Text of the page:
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The Rosetta Stone: The Times Responds

Graham Stewart, a columnist for The Times (London) has responded to the publicity surrounding the Rosetta Stone ("The booty included the four bronze horses of St Mark's, Venice", The Times December 12, 2009). Stewart confuses two separate issues: significant cultural objects that left their countries long before 1970; and the recent (i.e. post 1970) looting of archaeological sites to provide material for the market.

Stewart presents a simplistic view of those who argue for the return of cultural property:
"To those who believe antiquities must be repatriated to the land that created them it is all about honouring context and respecting national identity."
First, archaeological objects can be understood when they are retrieved from archaeological contexts in a scientific manner. Second, archaeological objects lose their contextual information when looted. Third, recently looted archaeological objects should be returned to the country from which they had been looted. Thus the Athenian Euphronios / Sarpedon krater was not returned to Greece but rather to Italy because it appears to have been snatched from an Etruscan tomb.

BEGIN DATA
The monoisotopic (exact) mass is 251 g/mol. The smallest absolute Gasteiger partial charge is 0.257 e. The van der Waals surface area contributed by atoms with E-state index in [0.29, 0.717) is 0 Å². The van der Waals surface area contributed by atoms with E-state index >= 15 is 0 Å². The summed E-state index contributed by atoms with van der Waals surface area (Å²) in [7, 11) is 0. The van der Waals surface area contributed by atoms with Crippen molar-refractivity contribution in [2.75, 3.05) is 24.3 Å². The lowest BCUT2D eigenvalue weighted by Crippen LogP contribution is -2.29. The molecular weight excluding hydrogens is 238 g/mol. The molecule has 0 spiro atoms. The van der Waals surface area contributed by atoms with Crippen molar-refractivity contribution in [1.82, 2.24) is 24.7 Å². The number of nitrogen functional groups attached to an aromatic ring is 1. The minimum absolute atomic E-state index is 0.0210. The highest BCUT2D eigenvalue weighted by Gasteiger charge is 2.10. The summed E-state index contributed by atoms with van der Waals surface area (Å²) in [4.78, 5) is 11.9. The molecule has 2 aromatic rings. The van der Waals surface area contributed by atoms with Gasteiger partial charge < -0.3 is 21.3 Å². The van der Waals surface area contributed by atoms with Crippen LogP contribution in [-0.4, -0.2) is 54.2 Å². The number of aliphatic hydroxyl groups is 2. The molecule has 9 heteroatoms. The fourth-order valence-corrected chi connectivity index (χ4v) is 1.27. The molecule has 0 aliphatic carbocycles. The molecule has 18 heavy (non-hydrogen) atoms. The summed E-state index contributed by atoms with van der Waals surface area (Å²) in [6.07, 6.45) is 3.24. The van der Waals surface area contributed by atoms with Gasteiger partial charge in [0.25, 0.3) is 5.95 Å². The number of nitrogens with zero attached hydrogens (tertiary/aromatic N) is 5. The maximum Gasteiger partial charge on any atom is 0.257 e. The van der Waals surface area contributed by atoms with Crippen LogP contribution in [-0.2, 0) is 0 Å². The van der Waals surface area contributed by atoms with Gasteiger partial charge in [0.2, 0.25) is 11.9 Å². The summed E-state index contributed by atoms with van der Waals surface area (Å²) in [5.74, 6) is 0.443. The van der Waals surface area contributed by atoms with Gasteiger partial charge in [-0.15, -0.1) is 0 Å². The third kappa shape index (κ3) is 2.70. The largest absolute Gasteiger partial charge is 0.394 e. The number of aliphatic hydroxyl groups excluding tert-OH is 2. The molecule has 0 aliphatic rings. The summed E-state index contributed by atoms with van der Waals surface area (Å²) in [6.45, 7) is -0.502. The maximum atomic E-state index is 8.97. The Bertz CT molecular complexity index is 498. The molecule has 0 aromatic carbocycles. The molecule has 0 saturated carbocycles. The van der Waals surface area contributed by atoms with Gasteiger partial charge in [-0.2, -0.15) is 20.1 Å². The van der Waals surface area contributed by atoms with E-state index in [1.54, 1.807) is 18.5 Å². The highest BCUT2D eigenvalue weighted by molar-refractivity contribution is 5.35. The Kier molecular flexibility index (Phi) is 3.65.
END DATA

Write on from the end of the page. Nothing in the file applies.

Stewart's presents a Cuno-like argument for the universal museum:
"worldclass museums protest that they exist to promote scholarship and cultural understanding far beyond the narrow confines of their own national borders."
But one of the things that we can learn from the returns to Italy is that several "worldclass museums" in North America were more keen to acquire than to put in place ethical acquisition policies.

The British Museum is now faced with requests to return the Parthenon marbles (Stewart insists on using "The Elgin Marbles") and the Rosetta Stone.(And what about the Benin Bronzes?)

Stewart sees the justification for retaining cultural property in the actions of Napoleon:
"The French looted far more from their fellow Europeans than from the Egyptians."
Indeed Stewart cites the bronze horses of San Marco in Venice as examples of material "stolen" by Venetians from Constantinople.

Stewart asks a further question:
ought the British to demand that the Russian National Library returns its copy of the 8th century manuscript of the Ecclesiastical History of the English People by the Venerable Bede? The key work by the father of English history could hardly be of greater significance to the country of its origin. Yet, that it exists at all may be precisely because a Russian diplomat, Peter Dubrovsky, removed it from Paris during the French Revolution, fearing it was not safe in a city being plundered by Jacobin mobs.
Stewart states that the Northumbrian Bede should remain in St Petersburg. There is an implicit statement about the Rosetta Stone and the Parthenon marbles.

Stewart avoids the main questions. Is it better to display the Parthenon marbles in a purpose-built museum within sight of the Parthenon or to let them remain in the Duveen Gallery in Bloomsbury? And is the Rosetta Stone such an icon of Egyptology that it deserves to be displayed in Egypt, the land where it was found?

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